[Photo] Bryan Kay
On Saturday, Dean Potter and Graham Hunt died in a wingsuit accident in Yosemite. I’d stopped to turn my phone back on after a day of climbing when I got the message. The whole drive back alone from New Hampshire, I watched the evening sun turn the mountains into the hues of spring flowers, pale rose and gold, and I thought about how much Dean loved the “north country,” where he spent his childhood.
There’s an intensity to May in northern New England, one that has to be seen and felt to be understood. A shimmer of green spills across the landscape. Small blossoms appear on the maple and the apple trees, transforming hillsides into bursts of multicolored light. Creeks swell with snowmelt, roaring to the valleys from the heights. A feeling of inchoate promise spreads through the air–a sense of something greater, brighter, more alive, just at the edge of imagination. It is a surreal setting to be thinking about death. Yet since yesterday, everything has made me think of Dean: last night’s stars above the farm fields as I reached my Vermont apartment, this morning’s sun setting the dandelions ablaze.
Dean and I worked together for years on various writing projects, for Alpinist and elsewhere. And as an editor, you get to glimpse something of your writers’ inmost selves–those fragments of dreams and hopes and fears stirred up by the creative process. In October 2008, when the old owners of Alpinist went bankrupt, he called me immediately, even though I barely knew him, then. He told me that he knew what it was like to lose everything, and that he wanted to help. For about a month, that autumn, he hired me as a freelance editor and research assistant for a project he was then working on–and he emailed and called regularly, not just to talk about the project, but to see how I was coping, to assure me that he believed the darkest times our lives can lead to the greatest creativity, that those moments when we stare into the void are the ones in which new ideas and images flood our minds–like the lift that forms on a flying bird’s back.
He told me about a recurring dream that he’d had since childhood. Later, after he’d reached out to the new owners of Alpinist, urging them to re-hire me, he wrote about the dream for Alpinist 27:
“…birdsong filtered into my sleep. I dreamed of feathers sprouting on my arms, fields rolling far below in waves of cloud-streaked green, distorting into burnt wastelands of faint sand dunes and dust storms…. The sky cracked open. Underneath me, a blurred tunnel formed. I began plummeting, out of control. A dead tree spiked up, its branches like the hands of a corpse. My heart was beating, growing louder, bigger, as if it might detonate. I woke to its pounding and to the fading songs of birds. All my life I wanted to make the first part of this dream real, but find a way to decipher the ending.”
[Photo] Bryan Kay
He hoped that by confronting his fears–as a soloist, a BASE jumper, a highline walker or a FreeBASE climber (soloing with a parachute on his back)–he might find a way to turn the nightmare around, to transform a terror of falling into a dream of flying, to find some hidden key to change the impossible into reality, to go beyond the limits of the physical and still return safely home. He used the world “aerialism” to describe the arts of the air, and he hoped that his ephemeral creations–those dances above the abyss–might wake people up to the infinite wonder and the wildness of the world.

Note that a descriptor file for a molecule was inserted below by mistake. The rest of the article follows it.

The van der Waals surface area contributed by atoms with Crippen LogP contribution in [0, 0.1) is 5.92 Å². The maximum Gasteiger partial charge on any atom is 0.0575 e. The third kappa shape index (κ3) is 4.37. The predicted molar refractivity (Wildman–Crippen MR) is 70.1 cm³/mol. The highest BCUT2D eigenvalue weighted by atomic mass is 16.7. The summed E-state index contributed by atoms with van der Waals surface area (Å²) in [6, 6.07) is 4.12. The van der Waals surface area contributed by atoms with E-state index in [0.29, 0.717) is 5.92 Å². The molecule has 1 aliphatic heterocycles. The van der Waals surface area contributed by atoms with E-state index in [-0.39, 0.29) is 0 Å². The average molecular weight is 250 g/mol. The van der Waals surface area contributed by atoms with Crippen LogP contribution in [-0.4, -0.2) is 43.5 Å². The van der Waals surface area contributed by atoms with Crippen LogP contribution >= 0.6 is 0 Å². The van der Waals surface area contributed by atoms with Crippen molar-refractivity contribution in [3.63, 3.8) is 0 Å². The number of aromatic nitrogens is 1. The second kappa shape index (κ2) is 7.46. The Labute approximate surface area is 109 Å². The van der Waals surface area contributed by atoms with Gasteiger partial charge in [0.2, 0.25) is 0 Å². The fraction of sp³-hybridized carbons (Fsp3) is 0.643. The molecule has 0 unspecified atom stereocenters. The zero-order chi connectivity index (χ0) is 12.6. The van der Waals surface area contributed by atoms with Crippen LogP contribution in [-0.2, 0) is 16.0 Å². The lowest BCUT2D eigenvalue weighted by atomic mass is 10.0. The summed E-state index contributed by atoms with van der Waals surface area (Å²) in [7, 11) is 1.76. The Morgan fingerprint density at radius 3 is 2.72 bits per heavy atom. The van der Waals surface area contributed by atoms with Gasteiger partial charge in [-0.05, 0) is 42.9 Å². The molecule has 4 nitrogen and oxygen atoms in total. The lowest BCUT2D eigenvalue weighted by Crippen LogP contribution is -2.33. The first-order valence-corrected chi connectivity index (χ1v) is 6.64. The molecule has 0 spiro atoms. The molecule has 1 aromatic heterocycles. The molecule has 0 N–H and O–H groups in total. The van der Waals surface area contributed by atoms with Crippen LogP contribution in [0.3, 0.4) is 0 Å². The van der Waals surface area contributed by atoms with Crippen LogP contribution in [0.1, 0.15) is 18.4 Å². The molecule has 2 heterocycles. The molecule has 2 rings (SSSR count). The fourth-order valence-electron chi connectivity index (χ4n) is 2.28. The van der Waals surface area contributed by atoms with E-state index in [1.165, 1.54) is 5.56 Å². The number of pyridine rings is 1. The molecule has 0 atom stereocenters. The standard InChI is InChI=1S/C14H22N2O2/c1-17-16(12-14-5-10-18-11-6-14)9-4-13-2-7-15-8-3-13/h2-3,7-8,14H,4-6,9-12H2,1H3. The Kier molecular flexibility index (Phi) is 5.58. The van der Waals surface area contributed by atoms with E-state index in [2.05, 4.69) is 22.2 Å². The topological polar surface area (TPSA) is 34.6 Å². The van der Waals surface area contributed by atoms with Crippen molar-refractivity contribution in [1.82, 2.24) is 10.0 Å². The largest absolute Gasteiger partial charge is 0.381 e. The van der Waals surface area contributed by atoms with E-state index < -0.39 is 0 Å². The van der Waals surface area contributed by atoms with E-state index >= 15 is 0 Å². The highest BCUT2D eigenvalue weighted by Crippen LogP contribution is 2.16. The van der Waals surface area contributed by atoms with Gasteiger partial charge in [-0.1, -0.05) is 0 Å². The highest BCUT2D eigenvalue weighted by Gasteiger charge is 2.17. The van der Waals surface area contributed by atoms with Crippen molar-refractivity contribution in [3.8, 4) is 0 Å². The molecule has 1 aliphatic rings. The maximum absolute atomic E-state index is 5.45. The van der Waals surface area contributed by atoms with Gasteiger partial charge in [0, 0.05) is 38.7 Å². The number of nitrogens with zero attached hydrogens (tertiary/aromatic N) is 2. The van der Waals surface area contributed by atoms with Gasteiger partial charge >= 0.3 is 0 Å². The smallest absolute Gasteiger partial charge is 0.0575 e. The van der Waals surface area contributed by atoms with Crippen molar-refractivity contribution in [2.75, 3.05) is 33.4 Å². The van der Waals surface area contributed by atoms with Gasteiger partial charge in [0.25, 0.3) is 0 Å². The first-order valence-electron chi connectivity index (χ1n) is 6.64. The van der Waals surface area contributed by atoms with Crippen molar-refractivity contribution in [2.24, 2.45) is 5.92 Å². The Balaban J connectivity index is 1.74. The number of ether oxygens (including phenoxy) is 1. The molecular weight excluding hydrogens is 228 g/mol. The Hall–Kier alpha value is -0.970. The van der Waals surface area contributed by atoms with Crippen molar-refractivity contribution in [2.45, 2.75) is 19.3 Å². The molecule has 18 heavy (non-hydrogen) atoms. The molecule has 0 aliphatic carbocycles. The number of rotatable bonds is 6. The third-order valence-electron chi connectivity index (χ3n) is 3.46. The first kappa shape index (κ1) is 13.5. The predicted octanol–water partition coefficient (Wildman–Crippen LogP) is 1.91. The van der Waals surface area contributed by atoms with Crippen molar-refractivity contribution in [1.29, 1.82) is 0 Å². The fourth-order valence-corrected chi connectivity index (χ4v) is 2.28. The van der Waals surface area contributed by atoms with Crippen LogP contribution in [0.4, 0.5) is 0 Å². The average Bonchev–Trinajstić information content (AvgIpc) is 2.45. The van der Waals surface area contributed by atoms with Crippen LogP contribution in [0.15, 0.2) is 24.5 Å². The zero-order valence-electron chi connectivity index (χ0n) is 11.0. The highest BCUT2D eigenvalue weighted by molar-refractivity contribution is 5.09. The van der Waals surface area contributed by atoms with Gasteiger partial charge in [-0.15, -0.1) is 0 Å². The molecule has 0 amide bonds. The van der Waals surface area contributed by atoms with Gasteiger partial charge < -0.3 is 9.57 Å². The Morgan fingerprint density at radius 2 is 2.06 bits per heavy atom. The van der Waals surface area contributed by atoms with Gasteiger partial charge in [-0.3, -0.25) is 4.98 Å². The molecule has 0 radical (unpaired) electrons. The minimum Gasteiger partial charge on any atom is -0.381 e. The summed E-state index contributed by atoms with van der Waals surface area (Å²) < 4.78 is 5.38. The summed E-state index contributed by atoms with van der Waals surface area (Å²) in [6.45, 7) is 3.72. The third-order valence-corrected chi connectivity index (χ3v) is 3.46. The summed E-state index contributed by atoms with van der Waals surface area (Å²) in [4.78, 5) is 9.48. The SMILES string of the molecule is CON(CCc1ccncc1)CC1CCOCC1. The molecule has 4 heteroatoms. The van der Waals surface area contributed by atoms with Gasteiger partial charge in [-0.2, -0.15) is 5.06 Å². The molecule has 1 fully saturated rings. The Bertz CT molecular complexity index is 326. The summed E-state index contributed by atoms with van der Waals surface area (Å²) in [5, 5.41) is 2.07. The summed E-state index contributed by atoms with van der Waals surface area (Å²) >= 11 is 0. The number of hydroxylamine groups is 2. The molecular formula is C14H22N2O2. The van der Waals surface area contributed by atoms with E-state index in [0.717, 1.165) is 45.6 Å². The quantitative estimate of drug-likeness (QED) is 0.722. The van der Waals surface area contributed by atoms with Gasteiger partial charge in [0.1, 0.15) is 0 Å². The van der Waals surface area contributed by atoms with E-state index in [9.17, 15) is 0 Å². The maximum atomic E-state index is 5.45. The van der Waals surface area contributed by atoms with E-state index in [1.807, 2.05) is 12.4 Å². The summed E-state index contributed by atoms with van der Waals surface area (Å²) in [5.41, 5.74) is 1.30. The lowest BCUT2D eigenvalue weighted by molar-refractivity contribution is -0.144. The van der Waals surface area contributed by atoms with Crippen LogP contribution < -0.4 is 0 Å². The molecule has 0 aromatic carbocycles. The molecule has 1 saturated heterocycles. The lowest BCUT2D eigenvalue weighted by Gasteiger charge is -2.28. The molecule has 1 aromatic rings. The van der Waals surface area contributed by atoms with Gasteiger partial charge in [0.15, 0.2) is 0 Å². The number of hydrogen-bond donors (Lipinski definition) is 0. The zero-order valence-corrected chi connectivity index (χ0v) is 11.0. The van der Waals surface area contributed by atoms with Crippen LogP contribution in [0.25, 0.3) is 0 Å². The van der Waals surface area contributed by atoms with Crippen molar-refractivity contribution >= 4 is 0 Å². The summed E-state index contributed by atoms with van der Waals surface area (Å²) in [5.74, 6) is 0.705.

During those days of my unemployment when he tried so hard to look after my well-being, I thought of him as an older brother, but he was a famous climber, and I was too shy to tell him that. I remember thinking, I never want to write your obituary. I never thanked him enough; perhaps there was no way I could have. I’ve realized, now, that this might be a last act of friendship, to contribute some fragment to the many different visions of a human life, a mind, a soul. There is a tendency, after legendary climbers die, to turn them into icons, as if their great exploits summed up the whole of who they were.
But there was also the man who could sit for hours in the Yosemite springtime, wondering at the hardiness of the “little frogs peeping and croaking from beneath the snow’s surface.” Or who marveled at the simple “magic” of skate-skiing under the full moon.
There was the thinker who sifted through old books and archives looking for examples of men and women like him, early funambulists or tightrope walkers who sought to travel the line “between the material and the spiritual.”
And there was the writer who could capture the intensity of existence in tiny, electric moments–turning the experiences of walking a highline untethered, high above the Valley, or free soloing the blue-grey walls of the Eiger, into sharp and radiant haikus, blending his consciousness with everything that surrounded him, the bright air, the smooth stone, the curve of a wing or a drop of rain.
Earlier this month, I’d listened to a lecture by a British climber and poet, Helen Mort, in which she talked about how climbing resembled poetry–both pursuits appear as singular luminous moments, separate from the regular course of existence and difficult to describe.
All day on May 17, before I knew that Dean was gone, I was in Huntington’s Ravine on Mt. Washington with a friend, soloing up the easy, blocky arc of the Henderson Ridge, feeling that sense of pieces of experience put together like poetry–the rough granite beneath one hand, the edge below a foot, the thunder of distant icefall, the light flashing across alpine meadows and patches of snow. I like to think, now, that in a way, without knowing it, we were honoring him.
He lived his life like a poem.
“I want to be a part of what turns this world more soulful,” he wrote to me in October 2008.
I want to tell him that he was.
[We will be posting obituaries of both Dean Potter and Graham Hunt later this week–Ed.]